2. Emerging technology #1: CLOUD COMPUTING

The term Cloud computing has become "the phrase du jour" in IT world just as other similar emerging technologies like Web 2.0, where everyone defines the term differently. "The cloud", being a metaphor for the internet, gives an indistinct meaning when blended with "computing".

Sun Systems (2009) described Cloud Computing as using information technology as a service over the network. They defined it as encapsulated services, with an Application Program Interface (API), that can be delivered over the network. This explanation covers deploying storage and computing resources as services.

A technical report by Armbrust et al (2009) gave a concise definition of cloud computing as the sum of Utility Computing and Software as a Service (SaaS).They described the hardware and software of the datacenter as the Cloud, the Public Cloud as a service similar to the pay-as-you-go where Utility Computing is the service that is being sold. They further referred to Private Clouds as the internal datacenters of an organization, which is not available for public consumption or service. Therefore Private Cloud is not an aspect of Cloud Computing.

A more inclusive view of Cloud Computing would be as a service-based offering that makes it possible to dynamically allocate resources such as applications, infrastructures, Hardware and Platform, from centralized and remote server farms, over the internet. Cloud Computing users reduce capital expenditure, which is converted to operational expenditure , as they only rent usage of the physical infrastructures from a Cloud service provider. Similar to the conventional utility services, the Cloud consumers only pay for what they use or subscribe to contract billing. Another common phrase in Cloud Computing is multitenant, where different clients from various firms share the computing power of the Cloud provider servers. This feature enables the increase in efficiency and utilization rates by 10-20% (Robert, 2008), and application development steps up as well. At higher bandwidths, centralized servers at different sites will deliver the same response times. Also complexity of security increases as a result of the nature of this distribution.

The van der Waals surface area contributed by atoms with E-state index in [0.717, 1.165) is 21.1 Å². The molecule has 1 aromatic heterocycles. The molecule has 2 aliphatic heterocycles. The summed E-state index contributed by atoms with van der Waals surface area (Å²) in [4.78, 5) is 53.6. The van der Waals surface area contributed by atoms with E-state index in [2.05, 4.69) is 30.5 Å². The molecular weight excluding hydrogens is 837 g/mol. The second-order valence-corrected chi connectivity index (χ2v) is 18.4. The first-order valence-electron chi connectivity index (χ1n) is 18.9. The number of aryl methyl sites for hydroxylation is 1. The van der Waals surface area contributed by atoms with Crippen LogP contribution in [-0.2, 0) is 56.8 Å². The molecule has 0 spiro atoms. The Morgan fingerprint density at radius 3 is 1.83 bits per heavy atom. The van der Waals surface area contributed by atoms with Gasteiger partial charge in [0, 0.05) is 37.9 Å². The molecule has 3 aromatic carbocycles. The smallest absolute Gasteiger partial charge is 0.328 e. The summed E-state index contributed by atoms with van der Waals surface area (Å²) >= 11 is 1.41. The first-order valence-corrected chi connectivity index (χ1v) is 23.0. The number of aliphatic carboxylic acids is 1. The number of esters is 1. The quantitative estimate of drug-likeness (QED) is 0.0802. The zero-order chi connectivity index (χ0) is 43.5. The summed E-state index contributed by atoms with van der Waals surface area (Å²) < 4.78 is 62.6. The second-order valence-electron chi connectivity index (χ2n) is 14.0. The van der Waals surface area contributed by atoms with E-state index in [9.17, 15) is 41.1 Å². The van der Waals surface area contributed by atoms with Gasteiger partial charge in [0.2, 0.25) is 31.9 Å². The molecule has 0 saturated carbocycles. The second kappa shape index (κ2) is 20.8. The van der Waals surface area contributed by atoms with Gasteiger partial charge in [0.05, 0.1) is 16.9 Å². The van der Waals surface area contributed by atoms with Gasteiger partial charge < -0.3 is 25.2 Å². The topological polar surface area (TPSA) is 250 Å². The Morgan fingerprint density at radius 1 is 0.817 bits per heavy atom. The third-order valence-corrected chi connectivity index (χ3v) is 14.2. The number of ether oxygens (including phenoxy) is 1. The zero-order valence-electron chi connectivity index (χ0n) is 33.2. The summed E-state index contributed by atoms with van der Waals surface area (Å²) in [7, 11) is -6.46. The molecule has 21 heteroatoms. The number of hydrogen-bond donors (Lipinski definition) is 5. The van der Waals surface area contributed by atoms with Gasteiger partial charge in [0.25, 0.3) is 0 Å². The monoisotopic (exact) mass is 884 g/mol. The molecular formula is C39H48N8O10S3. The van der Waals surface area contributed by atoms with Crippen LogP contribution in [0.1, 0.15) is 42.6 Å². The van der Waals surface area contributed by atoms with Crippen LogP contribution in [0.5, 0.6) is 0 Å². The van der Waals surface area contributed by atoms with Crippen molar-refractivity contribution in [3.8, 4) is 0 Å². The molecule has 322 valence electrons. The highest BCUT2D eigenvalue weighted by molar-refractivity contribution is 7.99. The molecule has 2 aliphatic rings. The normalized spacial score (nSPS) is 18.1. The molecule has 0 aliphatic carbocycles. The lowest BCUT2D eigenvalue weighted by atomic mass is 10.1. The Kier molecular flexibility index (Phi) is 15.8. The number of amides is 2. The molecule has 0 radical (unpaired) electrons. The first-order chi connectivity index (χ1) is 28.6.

The architecture of Cloud Computing simplifies software versioning through centralized control, software installation and maintenance and the end users have more ease of access to their data and broad range of applications via a web browser, regardless of their location. Return on investment (ROI) risks can be mitigated through service level agreements (SLAs) as contracts can be called off and financial compensations can be part of the terms, while most on-premises solutions cannot guarantee return on investment even after subscription to the service has been made(Boulton, 2008). Security is another major concern in Cloud Computing but as a result of centralization of data and the onus of data security on the Cloud provider, they devote security-focused resources than most Clients can afford independently (Mills, 2009).